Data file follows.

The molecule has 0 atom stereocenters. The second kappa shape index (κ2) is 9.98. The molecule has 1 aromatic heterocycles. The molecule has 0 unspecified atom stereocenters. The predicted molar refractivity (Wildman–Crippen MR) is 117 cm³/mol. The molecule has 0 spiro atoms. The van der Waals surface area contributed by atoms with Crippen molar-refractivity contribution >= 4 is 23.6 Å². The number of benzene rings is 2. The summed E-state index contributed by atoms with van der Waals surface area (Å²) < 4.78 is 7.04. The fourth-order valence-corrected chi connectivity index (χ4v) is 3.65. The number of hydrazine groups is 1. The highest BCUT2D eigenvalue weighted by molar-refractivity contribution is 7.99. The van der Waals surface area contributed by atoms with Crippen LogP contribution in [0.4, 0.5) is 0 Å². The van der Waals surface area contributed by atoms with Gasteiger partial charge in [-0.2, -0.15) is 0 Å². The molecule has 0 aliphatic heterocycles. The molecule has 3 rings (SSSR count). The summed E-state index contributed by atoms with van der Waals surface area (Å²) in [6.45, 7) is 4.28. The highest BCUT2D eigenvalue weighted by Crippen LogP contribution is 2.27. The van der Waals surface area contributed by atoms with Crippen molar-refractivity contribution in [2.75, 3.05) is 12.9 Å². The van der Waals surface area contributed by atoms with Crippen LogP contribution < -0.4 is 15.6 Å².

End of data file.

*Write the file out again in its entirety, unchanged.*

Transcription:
The molecule has 0 atom stereocenters. The second kappa shape index (κ2) is 9.98. The molecule has 1 aromatic heterocycles. The molecule has 0 unspecified atom stereocenters. The predicted molar refractivity (Wildman–Crippen MR) is 117 cm³/mol. The molecule has 0 spiro atoms. The van der Waals surface area contributed by atoms with Crippen molar-refractivity contribution >= 4 is 23.6 Å². The number of benzene rings is 2. The summed E-state index contributed by atoms with van der Waals surface area (Å²) < 4.78 is 7.04. The fourth-order valence-corrected chi connectivity index (χ4v) is 3.65. The number of hydrazine groups is 1. The highest BCUT2D eigenvalue weighted by molar-refractivity contribution is 7.99. The van der Waals surface area contributed by atoms with Crippen LogP contribution in [0.4, 0.5) is 0 Å². The van der Waals surface area contributed by atoms with Gasteiger partial charge in [-0.2, -0.15) is 0 Å². The molecule has 0 aliphatic heterocycles. The molecule has 3 rings (SSSR count). The summed E-state index contributed by atoms with van der Waals surface area (Å²) in [6.45, 7) is 4.28. The highest BCUT2D eigenvalue weighted by Crippen LogP contribution is 2.27. The van der Waals surface area contributed by atoms with Crippen molar-refractivity contribution in [2.75, 3.05) is 12.9 Å². The van der Waals surface area contributed by atoms with Crippen LogP contribution < -0.4 is 15.6 Å².